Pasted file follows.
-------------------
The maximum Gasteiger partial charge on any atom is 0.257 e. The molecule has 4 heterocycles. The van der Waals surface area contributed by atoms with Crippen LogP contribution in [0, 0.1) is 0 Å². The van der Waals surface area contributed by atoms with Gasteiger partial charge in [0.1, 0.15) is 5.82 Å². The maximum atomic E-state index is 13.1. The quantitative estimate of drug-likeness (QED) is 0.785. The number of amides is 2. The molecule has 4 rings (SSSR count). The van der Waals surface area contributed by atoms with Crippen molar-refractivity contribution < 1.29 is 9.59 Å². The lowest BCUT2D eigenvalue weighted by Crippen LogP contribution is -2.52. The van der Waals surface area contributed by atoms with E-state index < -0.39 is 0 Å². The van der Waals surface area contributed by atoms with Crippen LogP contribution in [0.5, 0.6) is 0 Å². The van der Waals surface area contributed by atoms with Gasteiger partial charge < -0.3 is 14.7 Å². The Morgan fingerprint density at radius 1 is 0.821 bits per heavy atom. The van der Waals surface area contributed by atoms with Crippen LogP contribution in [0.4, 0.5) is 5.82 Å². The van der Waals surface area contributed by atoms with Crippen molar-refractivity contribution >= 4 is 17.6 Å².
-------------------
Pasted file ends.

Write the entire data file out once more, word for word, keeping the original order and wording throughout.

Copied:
The maximum Gasteiger partial charge on any atom is 0.257 e. The molecule has 4 heterocycles. The van der Waals surface area contributed by atoms with Crippen LogP contribution in [0, 0.1) is 0 Å². The van der Waals surface area contributed by atoms with Gasteiger partial charge in [0.1, 0.15) is 5.82 Å². The maximum atomic E-state index is 13.1. The quantitative estimate of drug-likeness (QED) is 0.785. The number of amides is 2. The molecule has 4 rings (SSSR count). The van der Waals surface area contributed by atoms with Crippen molar-refractivity contribution < 1.29 is 9.59 Å². The lowest BCUT2D eigenvalue weighted by Crippen LogP contribution is -2.52. The van der Waals surface area contributed by atoms with E-state index < -0.39 is 0 Å². The van der Waals surface area contributed by atoms with Crippen LogP contribution in [0.5, 0.6) is 0 Å². The van der Waals surface area contributed by atoms with Gasteiger partial charge < -0.3 is 14.7 Å². The Morgan fingerprint density at radius 1 is 0.821 bits per heavy atom. The van der Waals surface area contributed by atoms with Crippen LogP contribution in [0.4, 0.5) is 5.82 Å². The van der Waals surface area contributed by atoms with Crippen molar-refractivity contribution >= 4 is 17.6 Å².